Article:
MARY ANNE AND THE HAUNTED BOOKSTORE by Ann M. Martin (Babysitters Club Mysteries #34) / For a school assignment, Mary Anne gets a book from a local bookstore, where she is introduced to the works of Edgar Allen Poe, who may have visited this town where she lives. Caught up in Poe’s stories and poems, and must figure out a presentation for her school project. Eventually, Mary Anne is able to get a job at the bookstore, but then, she wonders, what’s that tap tap tapping? Are the spirits of the raven and Edgar Allen Poe lurking in the shadows?
PAGES & CO.: BOOK WANDERERS by Anna James, with illustrator Paola Escobar / Tilly enjoys visiting her grandparents bookshop, wandering around the bookshelves; then one day she finds unusual wanderers wandering about, and she decides to follow them… into books…
THAT BOOK WOMAN by Heather Henson / Cal wonders why a strange woman always comes to where he and his family live on a mountainside in the Appalachian Mountains. She comes in any weather, rain or snow, and on horseback! All she seems to do is just to leave books for his sister to read. “There are better things to do,” Cal muses; or so he thinks.
THE LIBRARIAN OF AUSCHWITZ by Antonio Iturbe, translated by Lilit Thwaites, retold from a true story / Thirteen year old Jewish girl, Dita Kraus, is imprisoned in the Auschwitz Concentration Camp in NAZI-occupied Poland during WW II, only because she is Jewish. Then she’s suddenly given a job by the camp’s Jewish leader. She is asked to be in charge of books for other children at the camp. The books come to her whenever prisoners secretly smuggle them into to the prison area when they are given the task of emptying suitcases taken away from new prisoners. / Dita’s future husband (a teacher at the camp) was called ‘a living book’; telling stories from memories of great works read before imprisonment.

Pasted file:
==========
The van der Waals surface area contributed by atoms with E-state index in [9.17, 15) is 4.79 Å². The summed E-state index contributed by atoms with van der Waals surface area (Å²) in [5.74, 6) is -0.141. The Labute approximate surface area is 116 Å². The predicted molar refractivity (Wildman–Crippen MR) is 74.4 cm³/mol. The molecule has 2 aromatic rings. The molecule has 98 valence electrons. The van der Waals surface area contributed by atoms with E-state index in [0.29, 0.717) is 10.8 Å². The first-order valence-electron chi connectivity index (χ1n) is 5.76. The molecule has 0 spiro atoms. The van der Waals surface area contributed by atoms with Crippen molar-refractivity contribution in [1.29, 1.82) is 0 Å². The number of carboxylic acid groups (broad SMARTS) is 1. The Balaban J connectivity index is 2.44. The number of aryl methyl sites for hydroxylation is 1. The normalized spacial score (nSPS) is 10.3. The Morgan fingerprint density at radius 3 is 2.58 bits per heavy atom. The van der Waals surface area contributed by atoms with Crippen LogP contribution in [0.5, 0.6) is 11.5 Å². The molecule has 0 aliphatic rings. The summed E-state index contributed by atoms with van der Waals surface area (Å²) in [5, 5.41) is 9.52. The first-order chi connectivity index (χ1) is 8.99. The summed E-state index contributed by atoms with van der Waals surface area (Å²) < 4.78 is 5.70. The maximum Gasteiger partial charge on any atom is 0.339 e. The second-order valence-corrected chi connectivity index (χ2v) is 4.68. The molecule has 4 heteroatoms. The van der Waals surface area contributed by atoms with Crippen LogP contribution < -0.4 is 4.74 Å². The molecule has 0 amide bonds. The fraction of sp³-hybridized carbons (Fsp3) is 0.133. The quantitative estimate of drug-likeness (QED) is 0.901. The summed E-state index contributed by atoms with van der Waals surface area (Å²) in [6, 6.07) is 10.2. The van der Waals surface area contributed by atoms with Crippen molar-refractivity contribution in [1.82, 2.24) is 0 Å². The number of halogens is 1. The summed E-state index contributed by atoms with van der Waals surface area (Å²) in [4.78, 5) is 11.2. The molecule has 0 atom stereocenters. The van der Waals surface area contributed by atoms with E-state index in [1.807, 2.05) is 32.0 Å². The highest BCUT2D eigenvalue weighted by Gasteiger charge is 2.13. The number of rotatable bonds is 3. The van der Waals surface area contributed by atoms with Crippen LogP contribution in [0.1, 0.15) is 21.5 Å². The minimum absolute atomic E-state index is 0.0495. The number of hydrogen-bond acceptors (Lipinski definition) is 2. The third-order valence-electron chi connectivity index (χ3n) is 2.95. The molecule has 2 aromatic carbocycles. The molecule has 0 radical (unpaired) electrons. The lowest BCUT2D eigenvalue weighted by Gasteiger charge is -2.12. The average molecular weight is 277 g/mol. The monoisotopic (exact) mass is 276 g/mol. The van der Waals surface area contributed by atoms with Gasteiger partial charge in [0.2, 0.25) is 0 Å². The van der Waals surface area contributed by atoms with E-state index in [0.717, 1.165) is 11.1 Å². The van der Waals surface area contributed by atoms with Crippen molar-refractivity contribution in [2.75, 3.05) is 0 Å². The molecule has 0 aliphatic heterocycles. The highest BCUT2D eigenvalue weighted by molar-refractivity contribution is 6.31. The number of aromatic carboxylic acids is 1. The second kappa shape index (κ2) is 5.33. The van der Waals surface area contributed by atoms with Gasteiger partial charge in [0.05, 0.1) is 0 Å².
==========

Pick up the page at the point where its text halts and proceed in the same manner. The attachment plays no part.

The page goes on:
LOST IN THE LIBRARY by Josh Funk / Illustrated by Stevie Lewis / Imagine. The library lion statues (named Patience and Fortitude), who guard the front entrance of the New York Public Library in Manhattan, New York City, are alive one night. A story in clever rhyming verse tells of Fortitude waking up and discovering that Patience is missing. He ventures into, and wanders about, the wondrous big library to search for his companion.
“The best kid-lit homes are extensions of their occupants’ personalities,” as said at nerdybookclub.wordpress.com, with a reference to the Weesley family home in the Harry Potter stories. Here are samples of how ‘kid-lit homes’ or ‘kid-lit’ author homes or other places of importance to children’s authors, could be settings for fictional mysteries.
Ever wonder about the houses and other dwelling places in classic stories, including Robinson Crusoe, David Copperfield, Alice in Wonderland, Little Women, and Charlotte’s Web? Here you can discover something about them.
Have you ever wondered about the house where young blind and deaf Helen Keller learned w-a-t-e-r and other words in sign language with her hands? Have you wondered what life was like in the pioneer houses where young Laura Ingalls Wilder lived? Have you thought about the house where iconic American poet Emily Dickinson spent her life, or the places where Mark Twain grew up or wrote some of his novels, or where Robert Frost wrote his poems? Have you mused about the house where Longfellow penned “The Children’s Hour”? Here you can get glimpses of them, and more.